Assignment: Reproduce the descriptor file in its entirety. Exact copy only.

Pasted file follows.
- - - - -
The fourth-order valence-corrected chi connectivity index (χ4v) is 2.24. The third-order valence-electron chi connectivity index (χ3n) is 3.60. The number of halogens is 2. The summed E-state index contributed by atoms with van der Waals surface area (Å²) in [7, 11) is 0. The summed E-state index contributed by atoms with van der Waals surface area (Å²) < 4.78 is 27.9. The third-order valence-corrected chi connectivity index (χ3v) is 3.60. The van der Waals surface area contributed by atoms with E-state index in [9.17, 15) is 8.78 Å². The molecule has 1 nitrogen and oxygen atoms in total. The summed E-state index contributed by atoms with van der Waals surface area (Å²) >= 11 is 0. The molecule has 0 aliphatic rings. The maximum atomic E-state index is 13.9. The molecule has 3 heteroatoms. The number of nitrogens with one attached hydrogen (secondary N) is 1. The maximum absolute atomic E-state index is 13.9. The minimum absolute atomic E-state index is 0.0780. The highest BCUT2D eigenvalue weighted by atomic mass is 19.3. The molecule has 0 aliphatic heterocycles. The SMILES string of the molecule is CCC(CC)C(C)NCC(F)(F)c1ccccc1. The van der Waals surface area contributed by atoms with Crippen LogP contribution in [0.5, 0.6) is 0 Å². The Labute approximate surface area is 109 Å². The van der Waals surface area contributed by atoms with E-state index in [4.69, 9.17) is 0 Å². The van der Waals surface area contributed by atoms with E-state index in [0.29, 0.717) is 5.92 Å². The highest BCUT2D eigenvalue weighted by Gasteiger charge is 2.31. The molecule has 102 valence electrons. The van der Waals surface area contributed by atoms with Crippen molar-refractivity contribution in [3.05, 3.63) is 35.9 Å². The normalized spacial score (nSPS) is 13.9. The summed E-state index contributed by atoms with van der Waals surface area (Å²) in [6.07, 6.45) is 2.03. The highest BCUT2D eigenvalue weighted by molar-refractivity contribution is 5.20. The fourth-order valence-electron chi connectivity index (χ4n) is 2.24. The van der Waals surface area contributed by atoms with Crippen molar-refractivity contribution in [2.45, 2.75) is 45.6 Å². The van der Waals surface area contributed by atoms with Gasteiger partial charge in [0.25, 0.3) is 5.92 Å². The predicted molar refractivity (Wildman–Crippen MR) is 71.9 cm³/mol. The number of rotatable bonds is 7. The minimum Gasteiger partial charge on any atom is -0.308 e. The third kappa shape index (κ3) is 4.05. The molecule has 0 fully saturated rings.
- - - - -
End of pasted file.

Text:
The fourth-order valence-corrected chi connectivity index (χ4v) is 2.24. The third-order valence-electron chi connectivity index (χ3n) is 3.60. The number of halogens is 2. The summed E-state index contributed by atoms with van der Waals surface area (Å²) in [7, 11) is 0. The summed E-state index contributed by atoms with van der Waals surface area (Å²) < 4.78 is 27.9. The third-order valence-corrected chi connectivity index (χ3v) is 3.60. The van der Waals surface area contributed by atoms with E-state index in [9.17, 15) is 8.78 Å². The molecule has 1 nitrogen and oxygen atoms in total. The summed E-state index contributed by atoms with van der Waals surface area (Å²) >= 11 is 0. The molecule has 0 aliphatic rings. The maximum atomic E-state index is 13.9. The molecule has 3 heteroatoms. The number of nitrogens with one attached hydrogen (secondary N) is 1. The maximum absolute atomic E-state index is 13.9. The minimum absolute atomic E-state index is 0.0780. The highest BCUT2D eigenvalue weighted by atomic mass is 19.3. The molecule has 0 aliphatic heterocycles. The SMILES string of the molecule is CCC(CC)C(C)NCC(F)(F)c1ccccc1. The van der Waals surface area contributed by atoms with Crippen LogP contribution in [0.5, 0.6) is 0 Å². The Labute approximate surface area is 109 Å². The van der Waals surface area contributed by atoms with E-state index in [4.69, 9.17) is 0 Å². The van der Waals surface area contributed by atoms with E-state index in [0.29, 0.717) is 5.92 Å². The highest BCUT2D eigenvalue weighted by Gasteiger charge is 2.31. The molecule has 102 valence electrons. The van der Waals surface area contributed by atoms with Crippen molar-refractivity contribution in [3.05, 3.63) is 35.9 Å². The normalized spacial score (nSPS) is 13.9. The summed E-state index contributed by atoms with van der Waals surface area (Å²) in [6.07, 6.45) is 2.03. The highest BCUT2D eigenvalue weighted by molar-refractivity contribution is 5.20. The fourth-order valence-electron chi connectivity index (χ4n) is 2.24. The van der Waals surface area contributed by atoms with Crippen molar-refractivity contribution in [2.45, 2.75) is 45.6 Å². The van der Waals surface area contributed by atoms with Gasteiger partial charge in [0.25, 0.3) is 5.92 Å². The predicted molar refractivity (Wildman–Crippen MR) is 71.9 cm³/mol. The number of rotatable bonds is 7. The minimum Gasteiger partial charge on any atom is -0.308 e. The third kappa shape index (κ3) is 4.05. The molecule has 0 fully saturated rings.